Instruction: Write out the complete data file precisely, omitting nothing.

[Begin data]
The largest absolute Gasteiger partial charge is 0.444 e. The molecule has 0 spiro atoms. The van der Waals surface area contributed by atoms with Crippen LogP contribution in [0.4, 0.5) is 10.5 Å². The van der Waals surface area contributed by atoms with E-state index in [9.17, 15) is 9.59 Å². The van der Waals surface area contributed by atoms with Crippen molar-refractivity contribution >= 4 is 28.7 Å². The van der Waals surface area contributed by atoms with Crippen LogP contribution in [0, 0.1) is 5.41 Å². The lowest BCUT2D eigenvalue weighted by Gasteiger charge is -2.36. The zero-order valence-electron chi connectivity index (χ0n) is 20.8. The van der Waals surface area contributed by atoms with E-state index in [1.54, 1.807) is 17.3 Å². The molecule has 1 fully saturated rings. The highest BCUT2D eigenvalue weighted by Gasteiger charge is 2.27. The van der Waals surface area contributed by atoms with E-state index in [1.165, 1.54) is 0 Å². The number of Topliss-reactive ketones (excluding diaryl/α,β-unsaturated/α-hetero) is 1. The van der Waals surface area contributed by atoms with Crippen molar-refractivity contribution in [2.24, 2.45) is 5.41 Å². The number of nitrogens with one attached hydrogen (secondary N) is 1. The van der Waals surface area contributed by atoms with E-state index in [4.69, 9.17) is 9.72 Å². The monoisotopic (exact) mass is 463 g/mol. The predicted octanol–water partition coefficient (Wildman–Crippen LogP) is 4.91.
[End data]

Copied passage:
The largest absolute Gasteiger partial charge is 0.444 e. The molecule has 0 spiro atoms. The van der Waals surface area contributed by atoms with Crippen LogP contribution in [0.4, 0.5) is 10.5 Å². The van der Waals surface area contributed by atoms with E-state index in [9.17, 15) is 9.59 Å². The van der Waals surface area contributed by atoms with Crippen molar-refractivity contribution >= 4 is 28.7 Å². The van der Waals surface area contributed by atoms with Crippen LogP contribution in [0, 0.1) is 5.41 Å². The lowest BCUT2D eigenvalue weighted by Gasteiger charge is -2.36. The zero-order valence-electron chi connectivity index (χ0n) is 20.8. The van der Waals surface area contributed by atoms with E-state index in [1.54, 1.807) is 17.3 Å². The molecule has 1 fully saturated rings. The highest BCUT2D eigenvalue weighted by Gasteiger charge is 2.27. The van der Waals surface area contributed by atoms with E-state index in [1.165, 1.54) is 0 Å². The number of Topliss-reactive ketones (excluding diaryl/α,β-unsaturated/α-hetero) is 1. The van der Waals surface area contributed by atoms with Crippen molar-refractivity contribution in [2.24, 2.45) is 5.41 Å². The number of nitrogens with one attached hydrogen (secondary N) is 1. The van der Waals surface area contributed by atoms with E-state index in [4.69, 9.17) is 9.72 Å². The monoisotopic (exact) mass is 463 g/mol. The predicted octanol–water partition coefficient (Wildman–Crippen LogP) is 4.91.